David S. Haddad

SEC Charges Connecticut Insurance Executive and Two Companies with Securities Offering Fraud

Litigation Release No. 24028 / January 11, 2018

Securities and Exchange SEC v. David S. Haddad, et al., Civil Action No. 3:18-cv-00055 (District of Connecticut, January 11, 2018)

The Securities and Exchange Commission today charged Connecticut resident David S. Haddad and two companies he operates in connection with a fraudulent scheme to raise funds from retail investors. Haddad and the two companies have offered to settle the case by, among other things, agreeing to pay a total of over $1 million, which includes disgorgement of money Haddad took in from investors and used for his own personal purposes.

The SEC’s complaint alleges that Haddad operated two companies in the re-insurance industry, Trafalgar Square Risk Management, LLC and New England RE, LLC. Haddad allegedly began raising money from investors through the offer and sale of unregistered securities in Trafalgar in or before 2012. He began offering unregistered New England RE securities to investors in late 2014 and, through the Trafalgar and New England RE offerings, raised at least $2.5 million from at least 29 separate investors. The SEC’s complaint alleges that, while making these offers and sales, Haddad, individually and on behalf of Trafalgar and New England RE, made various misleading claims to investors about the use of their funds. According to the SEC’s complaint, Haddad led investors to believe that their funds would be used to build and grow Trafalgar and New England RE when, in fact, Haddad diverted a significant portion of the investors’ money for his own purposes, including the purchase of multiple homes, art and antiques, entertainment, and expenses of a dog rescue charity founded by Haddad. Haddad also used some investors’ money to make Ponzi-like payments to other investors. The complaint alleges that the money Haddad used to support his lifestyle far exceeded Trafalgar’s revenues.

The SEC’s complaint, filed in federal court in Connecticut, charges Haddad, Trafalgar, and New England RE with violating Section 17(a) of the Securities Act of 1933 and Section 10(b) of the Securities Exchange Act of 1934 and Rule 10b-5 thereunder. Without admitting or denying the allegations of the complaint, Haddad, Trafalgar, and New England RE have consented to the entry of final judgments permanently enjoining them from violations of these laws. Haddad and Trafalgar also have agreed to pay, jointly and severally, a total of $619,382.43 in disgorgement plus prejudgment interest of $25,131.83. Haddad and New England Re have agreed to pay, jointly and severally, a total of $269,080 in disgorgement, plus prejudgment interest $2,592.66. In addition, Haddad has agreed to pay a civil monetary penalty of $181,071 and has consented to the imposition of a permanent bar prohibiting him from acting as an officer or director of a publicly-traded company. Haddad further has consented to a permanent injunction prohibiting him from providing information to, soliciting, or accepting investments or funds from any investor or potential investors regarding the offer or sale of any securities issued by any entity that he directly or indirectly owns, controls, consults for, or is employed by, unless he first provides such person with a written disclosure regarding his prior regulatory history and maintains written records of such disclosures.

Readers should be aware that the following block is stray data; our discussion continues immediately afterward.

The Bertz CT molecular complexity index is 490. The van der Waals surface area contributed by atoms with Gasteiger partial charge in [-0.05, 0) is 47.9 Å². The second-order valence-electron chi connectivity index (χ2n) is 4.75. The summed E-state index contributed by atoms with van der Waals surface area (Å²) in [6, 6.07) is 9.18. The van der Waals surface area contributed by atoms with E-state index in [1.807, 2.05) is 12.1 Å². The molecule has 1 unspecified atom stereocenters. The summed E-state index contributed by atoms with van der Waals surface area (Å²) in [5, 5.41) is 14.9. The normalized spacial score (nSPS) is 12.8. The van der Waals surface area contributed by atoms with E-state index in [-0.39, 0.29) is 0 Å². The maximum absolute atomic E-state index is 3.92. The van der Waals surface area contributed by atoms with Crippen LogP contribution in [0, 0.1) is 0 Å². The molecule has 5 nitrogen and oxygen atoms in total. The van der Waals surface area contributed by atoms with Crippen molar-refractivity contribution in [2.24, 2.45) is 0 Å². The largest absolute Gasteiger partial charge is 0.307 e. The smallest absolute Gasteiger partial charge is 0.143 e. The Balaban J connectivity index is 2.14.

The SEC’s investigation was conducted by Ellen B. Moynihan, Deena R. Bernstein, Sofia T. Hussain, and Kevin B. Currid of the Boston Regional Office.